In the IT business, the people in the "middle" are veterans of several booms: the minicomputer boom, the PC boom, the Internet/dot-com boom. They worked in the labs, and they worked in the field. They were trained on the technologies that employers needed -- in a large part on-the-job by their employers. Today, though, employers need fully-trained employees. Rather than investing in employees, they lay off and outsource, or lay off and buy a startup that has a supply of trained employees -- most of whom are not part of the "middle". Sennett gets to the reason for this:

The new economy has reformulated workers’ experience of time. Long service and accumulated experience do not earn the rewards that more traditional companies once provided. Instead, cutting-edge businesses want young employees who can work long hours; the “youth premium” works against older employees with multiple responsibilities. Dynamic companies have also shortened the time-frame of work itself; jobs are defined as short-lived projects rather than permanent functions. In media, mid-level employees can expect increasingly to work on six or even three-month contracts, if there are contracts at all. Throughout the “new economy”, companies are rapidly changing business focus and identity in response to shifting global market conditions.

The "middle" is also vocal. They have spent a large part of their careers being told by their employers that they are supposed to be "empowered", and while many were skeptical of what that meant (and rightly so!), when the empowered find themselves out in the cold -- or in fear of it -- there's going to be consternation.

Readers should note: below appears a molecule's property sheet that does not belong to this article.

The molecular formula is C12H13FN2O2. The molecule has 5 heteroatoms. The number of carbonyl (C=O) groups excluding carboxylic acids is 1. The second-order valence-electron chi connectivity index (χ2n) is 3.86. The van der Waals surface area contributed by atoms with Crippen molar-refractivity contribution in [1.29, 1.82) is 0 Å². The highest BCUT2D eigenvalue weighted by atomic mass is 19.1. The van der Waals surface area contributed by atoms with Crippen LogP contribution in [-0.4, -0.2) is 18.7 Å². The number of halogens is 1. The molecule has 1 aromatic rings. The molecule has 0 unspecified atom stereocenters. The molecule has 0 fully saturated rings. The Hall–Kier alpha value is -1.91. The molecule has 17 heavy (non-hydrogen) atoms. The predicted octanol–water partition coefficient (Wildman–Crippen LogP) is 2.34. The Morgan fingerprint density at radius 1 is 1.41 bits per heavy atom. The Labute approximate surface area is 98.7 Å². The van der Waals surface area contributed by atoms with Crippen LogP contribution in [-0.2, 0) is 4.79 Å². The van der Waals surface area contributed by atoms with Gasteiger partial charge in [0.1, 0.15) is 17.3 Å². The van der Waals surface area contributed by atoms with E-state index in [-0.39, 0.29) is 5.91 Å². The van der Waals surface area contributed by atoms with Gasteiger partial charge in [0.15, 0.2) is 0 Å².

Was it the "middle"'s employers' job to prepare the middle for globalization? No, it wasn't -- and employers didn't foresee it anyhow, so it makes no difference whose responsibility it was or was not. Is it a reasonable to expect big companies like IBM to go counter to the trend and re-train their own "middle" employees rather than engaging in the layoff and acquisition game? Maybe not. Probably not. One can't stop the world from turning, but let's not hide away, either. I think that a lot of problems in the general economy and in the IT industry are going to result if the problems of the "middle" are not resolved, and waiting for the invisible hand to do it may not be healthy for the US IT industry in the short term. As Sennett observed:

After the breakdown of the Bretton Woods agreements in the early 1970s, a sea of capital flooded the world and it was “impatient capital”, in the words of Bennett Harrison, the economist, capital looking for short-term returns on share prices rather than longer-term dividends on profits.

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Comments :v

1. Irving Wladawsky-Berger03/08/2006 04:29:19 PM